Saturday, August 27, 2016

A Taste of Honey

I just had a chance to watch A Taste of Honey, which I had recorded back in April when Gloria Steinem was the TCM Guest Programmer. I didn't realize until I checked to see if it was available on DVD so I could do a full-length post on the movie that the movie was in fact just restored and received a Criterion Collection release within the past week. So yes, it's going to be pricey. But it had better look better than the print that TCM ran, which looked jumpy.

Rita Tushingham stars as Jo, an adolescent close to school-leaving age who lives in the lower-class section of one of those old English industrial cities in the days when the cities still had heavy industry; think the promotional video of Sheffield that kicks off The Full Monty as an example. (The movie was filmed in Manchester, although I don't think they actually mention the name of the city anywhere with the exception of one boat with Manchester in the name.) Jo's mother Helen had her out of wedlock, and is making a living, such as it is, by sleeping with men, moving from one grimy room to let to another since she's always behind on the rent. At least she has her eyes on a more stable man, Peter (Robert Stephens), however.

Jo and Helen have to move house right at the beginning of the movie, and as they do, they meet a black man Jimmy (Paul Danquah) who helps Jo with some of the luggage. Jimmy is a sailor, and Jo runs into him again, at which point she begins to fall in love with him as she's never been with a man before and what else is there for her to do in life. Jimmy presumably hasn't been with a woman for a while, what with all that time on the boat. They don't get to spend all that long together, though, since the boat is eventually going to sail.

Helen, meanwhile, decides to marry Peter, leaving Jo with the dilemma of what to do with her life. Fortunately she's gotten herself a job in a shoe shop, and is able to get a room of her own, even being able to pay for it in advance. She can't stand Peter, and the feeling is mutual. There's one big problem, though. Jimmy got her pregnant, so it's not as though that place is just going to be hers alone after nine months or so. Thankfully for her, she's about to get a bit of help. One day at the shoe store, she sold a pair of shoes to Geoffrey (Murray Melvin). The two run into each other at a parade and spend a day together, with Geoffrey winding up at Jo's place. The thing is, he doesn't have a place to go back to. Much as Helen's landlords would throw her out for having gentleman visitors, Geoffrey's landlord threw him out for having a gentleman visitor. Yes, this means that Geoffrey is gay.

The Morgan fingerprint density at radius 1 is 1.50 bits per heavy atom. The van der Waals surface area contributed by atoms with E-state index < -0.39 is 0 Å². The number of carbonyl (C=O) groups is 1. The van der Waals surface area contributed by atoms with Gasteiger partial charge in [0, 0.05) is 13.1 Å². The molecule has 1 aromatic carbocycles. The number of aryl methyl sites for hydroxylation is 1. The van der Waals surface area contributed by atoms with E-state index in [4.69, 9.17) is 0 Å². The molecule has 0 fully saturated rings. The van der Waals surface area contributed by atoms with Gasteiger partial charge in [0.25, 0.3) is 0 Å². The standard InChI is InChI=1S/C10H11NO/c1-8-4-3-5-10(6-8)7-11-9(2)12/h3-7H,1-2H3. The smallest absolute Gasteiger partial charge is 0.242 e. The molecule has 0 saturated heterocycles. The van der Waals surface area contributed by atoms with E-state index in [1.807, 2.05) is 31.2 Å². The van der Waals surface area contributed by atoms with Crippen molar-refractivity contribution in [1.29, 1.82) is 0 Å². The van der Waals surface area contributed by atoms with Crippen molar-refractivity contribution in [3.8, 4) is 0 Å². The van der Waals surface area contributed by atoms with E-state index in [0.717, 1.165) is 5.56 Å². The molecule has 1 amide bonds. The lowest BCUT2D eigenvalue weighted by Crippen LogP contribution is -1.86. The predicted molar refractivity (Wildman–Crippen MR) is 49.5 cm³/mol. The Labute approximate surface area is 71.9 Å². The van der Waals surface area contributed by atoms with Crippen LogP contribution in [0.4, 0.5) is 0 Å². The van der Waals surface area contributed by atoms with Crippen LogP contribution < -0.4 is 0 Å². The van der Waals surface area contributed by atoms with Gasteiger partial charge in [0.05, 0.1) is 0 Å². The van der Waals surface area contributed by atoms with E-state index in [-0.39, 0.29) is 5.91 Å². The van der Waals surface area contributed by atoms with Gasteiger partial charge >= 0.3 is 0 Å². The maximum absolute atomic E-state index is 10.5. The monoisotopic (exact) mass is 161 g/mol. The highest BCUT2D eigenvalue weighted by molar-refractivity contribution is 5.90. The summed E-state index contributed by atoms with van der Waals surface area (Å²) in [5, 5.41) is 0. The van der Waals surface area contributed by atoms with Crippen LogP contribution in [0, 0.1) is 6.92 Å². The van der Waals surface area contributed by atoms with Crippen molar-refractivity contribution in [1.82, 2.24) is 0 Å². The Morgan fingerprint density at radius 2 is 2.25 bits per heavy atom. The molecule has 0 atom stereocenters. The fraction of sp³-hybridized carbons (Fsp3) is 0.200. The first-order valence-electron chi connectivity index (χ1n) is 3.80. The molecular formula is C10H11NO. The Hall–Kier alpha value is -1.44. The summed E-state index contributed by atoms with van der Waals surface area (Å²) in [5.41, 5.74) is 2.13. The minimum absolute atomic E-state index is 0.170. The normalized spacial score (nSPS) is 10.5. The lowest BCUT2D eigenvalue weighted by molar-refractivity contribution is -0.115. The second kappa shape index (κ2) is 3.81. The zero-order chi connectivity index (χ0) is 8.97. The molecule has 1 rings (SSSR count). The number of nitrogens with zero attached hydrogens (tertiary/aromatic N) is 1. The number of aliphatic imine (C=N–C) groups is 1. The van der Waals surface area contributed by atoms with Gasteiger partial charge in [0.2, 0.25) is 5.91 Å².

Still, he decides to live with Jo, and even help her through the pregnancy. He's even willing to marry her since the baby needs a father; this even though there's only a friendship and no love. Jo, all the while, has no idea what to do with her life. And then Helen shows up, having been dumped by Peter. She's willing to help her daughter through that pregnancy, but there's the question of what Geoffrey is going to do. Helen doesn't much care for Geoffrey.

I have to admit that the plot of A Taste of Honey is something I didn't find terribly gripping, and the story just seemed to end suddenly as though the writers had no more ideas. But I'd still recommend the movie. That's partly down to the strong performances. These are a bunch of people who have screwed up their lives pretty badly, and are trying to make their way through life as best they can. The actors generally pull it off.

But there's another reason to watch the movie, which is because of its place in the cycle of "kitchen sink" movies that were made in the UK in the early 1960s. Director Tony Richardson uses the lower-class parts of Manchester to excellent effect, at he very adeptly shows the tough conditions not only in the characters' apartments, but that the city as a whole seems to be going through. I don't think any of the Hollywood studios could have come up with the American equivalent of this on their backlots. Even something like On the Waterfront, which was filmed largely on location in Hoboken, New Jersey, doesn't look this inglamorous. It wouldn't be until the 70s that Hollywood started to get to this level.

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